to deliver a massive, thunderous brain-and-heart punch
of made of equal measures “Anything is possible!” and
“Shit, I need to work harder and smarter and relentlessly pursue inspiration and productivity or otherwise see
my fragileself-conception crumbleand be revealed as
And thus it is essential.
I’d wager I’m not the only one for which this is true.
Because without the mad desperation that comes
from it, the rivals and community to spur us on, a shared
lovefor what we do, the inspiration-by-example to do
better, the undeniable brilliance of others to see that
thereis better … (deep breath) … without others fighting thesame fights, and incontrovertible evidence of the
power of either too-brave-or-too-stupid (but who cares
which) thinking to know that the impossible-isn’t-im-possible … (another deep breath) … then we’re all just
working in banking.
Or somewhere in mid-flight between thebridge and
Viva la Cannes.
Winning at Cannes Isn’t Easy.
It’s Not Impossible Either.
By Rich Levy
Amid the whirlwind that
was last month’s Cannes
Lions Health festival,
three industry insights
truly resonated. Thefirst
two statistics are interrelated: non-healthcare
agencies account for 80%
of entries and 90% of wins
for Pharma and Health &
Wellness. The third number, announced during
the ceremony itself, is that only 1.7%of total entries
win a Bronze Lion. That number gets incrementally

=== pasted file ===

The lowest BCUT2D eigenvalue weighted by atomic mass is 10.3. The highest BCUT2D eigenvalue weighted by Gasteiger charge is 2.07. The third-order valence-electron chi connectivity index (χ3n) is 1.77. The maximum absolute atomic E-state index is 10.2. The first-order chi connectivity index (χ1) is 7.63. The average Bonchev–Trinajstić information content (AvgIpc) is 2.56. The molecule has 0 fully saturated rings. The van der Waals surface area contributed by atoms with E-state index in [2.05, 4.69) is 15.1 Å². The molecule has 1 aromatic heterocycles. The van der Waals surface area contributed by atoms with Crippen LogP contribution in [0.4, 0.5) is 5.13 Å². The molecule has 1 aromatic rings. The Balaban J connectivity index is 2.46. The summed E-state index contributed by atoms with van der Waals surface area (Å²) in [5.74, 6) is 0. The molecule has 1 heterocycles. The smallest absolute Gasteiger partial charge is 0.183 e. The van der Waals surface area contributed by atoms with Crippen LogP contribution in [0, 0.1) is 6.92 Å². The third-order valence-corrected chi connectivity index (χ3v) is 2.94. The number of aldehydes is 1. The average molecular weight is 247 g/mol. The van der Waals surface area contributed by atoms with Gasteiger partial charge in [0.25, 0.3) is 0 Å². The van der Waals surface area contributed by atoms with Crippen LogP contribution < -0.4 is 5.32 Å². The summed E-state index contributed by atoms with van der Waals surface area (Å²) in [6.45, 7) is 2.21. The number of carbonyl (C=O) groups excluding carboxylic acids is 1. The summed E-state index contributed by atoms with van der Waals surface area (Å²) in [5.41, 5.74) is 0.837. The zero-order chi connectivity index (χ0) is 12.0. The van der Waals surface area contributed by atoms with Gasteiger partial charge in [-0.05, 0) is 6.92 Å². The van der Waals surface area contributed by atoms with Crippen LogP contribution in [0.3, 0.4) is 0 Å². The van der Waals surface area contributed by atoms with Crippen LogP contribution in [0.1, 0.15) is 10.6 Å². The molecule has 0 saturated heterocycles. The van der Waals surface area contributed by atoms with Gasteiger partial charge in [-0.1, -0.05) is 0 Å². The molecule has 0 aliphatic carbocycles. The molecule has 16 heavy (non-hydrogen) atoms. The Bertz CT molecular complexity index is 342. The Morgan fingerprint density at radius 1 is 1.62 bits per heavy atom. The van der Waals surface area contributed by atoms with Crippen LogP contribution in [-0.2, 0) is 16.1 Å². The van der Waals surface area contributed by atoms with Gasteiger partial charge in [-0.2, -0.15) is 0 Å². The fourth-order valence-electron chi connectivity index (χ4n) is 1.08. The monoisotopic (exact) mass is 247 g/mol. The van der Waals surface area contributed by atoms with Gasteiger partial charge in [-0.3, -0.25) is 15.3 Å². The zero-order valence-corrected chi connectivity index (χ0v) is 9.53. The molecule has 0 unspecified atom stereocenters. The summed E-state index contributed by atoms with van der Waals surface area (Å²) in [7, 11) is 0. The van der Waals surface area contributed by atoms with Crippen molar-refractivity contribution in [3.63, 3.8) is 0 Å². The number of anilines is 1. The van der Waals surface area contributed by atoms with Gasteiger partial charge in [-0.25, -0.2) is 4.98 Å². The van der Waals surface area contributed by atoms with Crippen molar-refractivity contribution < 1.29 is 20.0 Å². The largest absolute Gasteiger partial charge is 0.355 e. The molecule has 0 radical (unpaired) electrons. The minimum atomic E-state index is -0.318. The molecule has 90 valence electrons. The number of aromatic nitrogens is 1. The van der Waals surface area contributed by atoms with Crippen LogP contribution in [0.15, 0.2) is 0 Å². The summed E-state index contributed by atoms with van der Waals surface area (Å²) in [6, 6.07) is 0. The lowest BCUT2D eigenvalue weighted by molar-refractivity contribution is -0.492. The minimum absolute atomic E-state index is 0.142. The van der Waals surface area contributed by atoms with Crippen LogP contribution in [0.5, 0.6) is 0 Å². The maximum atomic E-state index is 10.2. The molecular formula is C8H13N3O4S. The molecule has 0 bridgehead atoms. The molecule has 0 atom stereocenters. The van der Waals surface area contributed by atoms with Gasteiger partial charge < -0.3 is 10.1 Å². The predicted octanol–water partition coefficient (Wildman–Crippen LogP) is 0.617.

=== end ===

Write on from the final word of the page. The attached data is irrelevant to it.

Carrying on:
smaller for Silver and Gold Lion wins. The competition
is the finest in the world. The judging leaves nothing
to chance. Any way you look at it, winning a Lion at
Cannes is really hard.
By Andrew Humphreys • firstname.lastname@example.org
Lions Health 2017 Takeaways
Ogilvy CommonHealth Worldwide
Lions Health 2017extrafeature
Leading healthcare and pharma
from around the globe convened
at the fourth annual Lions Health
festival on June 17-18 in Cannes,
France. Key trends and issues in
healthcare communications were
examined during “two days of life-changing creativity.” Following are
perspectives on various topics from
some of the industry experts who
attended this year’s event ...
TDonna Murphy, Global CEO, Havas Health & You
TO THE INNOVATORS
Pioneers who are steering innovations in pharma advertising,
clinical trial imaging, and R&D are the focus.
TOM AY TO,
TOM A H TO.
(WE NOW SAY BOTH.)
IT IS WITH GREAT PLEASURE
THAT WE ANNOUNCE
THE CARLING GROUP OF COMPANIES
HAS JOINED THE FISHAWACK GROUP OF COMPANIES.
A MEMBER OF THE FISHAWACK GROUP OF COMPANIES